Updated: Oct 19, 2020
Last week, I had a really tough day.
I got into a heated exchange with a colleague. The argument itself, and resulting fallout, exhausted me. I took my negative feelings home that evening and they buzzed around my head all night. The next morning, on my journey into work, I was frank with a colleague who asked me how I was doing? ‘So tired’, I told him. ‘Why?’ he asked, ‘Tell me more’. So I did, and he listened.
That simple act of kindness changed my day. My colleague gave up 10 minutes of his time to listen to me talk, and in so doing helped me feel supported and heard. I carried on with my day feeling lighter and able to achieve what I needed to do.
How often have we all experienced this? The person on the bus who offers us their seat, or the stranger who returns our lost wallet. These small acts touch us profoundly. I don’t think any of us would deny the power of kindness in our lives.
Kindness in Society
There is increasing public policy research suggesting that in our often lonely society, kindness can create social bonds and help build communities. Research by the ONS has found that people’s personal wellbeing is far more affected by how regularly they talk to their neighbours than the physical infrastructure of where they live, and there is increasing research to show that loneliness is linked to higher mortality rates in our advanced societies. Our relationships, and how we treat those around us, has a profound impact on our own wellbeing.
But it’s not just being on the receiving end of kind acts that makes us feel good. An Oxford University review of over 400 published papers on the link between kind acts and personal satisfaction found that acts of kindness have a small but significant impact on our own happiness. For those of you after the hard science, being generous or behaving cooperatively with other people stimulates the striatum, the part of the brain activated by rewards. This is the source of that ‘warm glow’ feeling.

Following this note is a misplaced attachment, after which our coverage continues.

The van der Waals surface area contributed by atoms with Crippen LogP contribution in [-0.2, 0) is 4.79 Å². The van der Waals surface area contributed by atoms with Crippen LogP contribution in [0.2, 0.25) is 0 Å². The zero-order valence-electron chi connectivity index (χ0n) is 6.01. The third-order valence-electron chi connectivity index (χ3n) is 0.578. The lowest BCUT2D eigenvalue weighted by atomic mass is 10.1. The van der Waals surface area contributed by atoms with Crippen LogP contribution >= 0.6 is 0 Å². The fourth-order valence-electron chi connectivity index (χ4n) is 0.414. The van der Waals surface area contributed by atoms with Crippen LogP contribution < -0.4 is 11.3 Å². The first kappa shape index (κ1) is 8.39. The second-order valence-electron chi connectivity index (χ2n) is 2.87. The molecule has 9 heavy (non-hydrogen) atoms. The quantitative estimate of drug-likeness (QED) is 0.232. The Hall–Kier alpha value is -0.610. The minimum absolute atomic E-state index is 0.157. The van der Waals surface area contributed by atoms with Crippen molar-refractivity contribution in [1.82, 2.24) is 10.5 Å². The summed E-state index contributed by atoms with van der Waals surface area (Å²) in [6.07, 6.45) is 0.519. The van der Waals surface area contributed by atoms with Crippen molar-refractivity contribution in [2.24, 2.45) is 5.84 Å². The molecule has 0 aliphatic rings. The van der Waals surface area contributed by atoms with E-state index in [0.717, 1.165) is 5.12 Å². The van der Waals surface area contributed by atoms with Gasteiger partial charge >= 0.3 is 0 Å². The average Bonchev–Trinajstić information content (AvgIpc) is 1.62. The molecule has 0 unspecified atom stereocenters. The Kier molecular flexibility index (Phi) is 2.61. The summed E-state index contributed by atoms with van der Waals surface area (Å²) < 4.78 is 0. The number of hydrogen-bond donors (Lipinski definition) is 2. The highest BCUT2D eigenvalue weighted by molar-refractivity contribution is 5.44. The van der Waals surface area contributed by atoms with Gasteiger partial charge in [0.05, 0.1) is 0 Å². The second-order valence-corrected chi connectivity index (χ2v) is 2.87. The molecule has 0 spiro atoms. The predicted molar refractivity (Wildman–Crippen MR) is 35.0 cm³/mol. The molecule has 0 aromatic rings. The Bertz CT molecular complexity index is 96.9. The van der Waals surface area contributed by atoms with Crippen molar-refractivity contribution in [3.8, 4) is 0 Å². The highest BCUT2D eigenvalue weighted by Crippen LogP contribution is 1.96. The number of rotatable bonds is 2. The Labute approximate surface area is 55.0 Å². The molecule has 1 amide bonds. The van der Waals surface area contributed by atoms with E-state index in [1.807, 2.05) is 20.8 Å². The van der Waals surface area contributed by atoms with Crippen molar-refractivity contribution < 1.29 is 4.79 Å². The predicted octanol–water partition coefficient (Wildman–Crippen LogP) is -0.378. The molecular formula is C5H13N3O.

Kindness in Business
At Untapped, we work through the world of business, and in people’s professional lives. As part of our specially-designed Mental Fitness programme we ask our Users to monitor the kindness they give and receive throughout the day, alongside other key factors like sleep and exercise. The implicit message is that the social cohesion offered by kindness in our lives is as important to our baseline mental health as getting enough kip and moving our bodies regularly.
I was fascinated by the implications of this in our professional lives, because at some level it seems to at odds with prevailing business culture. So I did some research, and found that a Google search reveals increasing interest in this area, but interestingly, always from a somewhat radical standpoint (‘Kindness is the New Currency’ claims Inc.) Kindness is starting to make a splash in the business world, but it’s the plucky outsider wrestling its way into a culture often built more around values of competitiveness and aggression.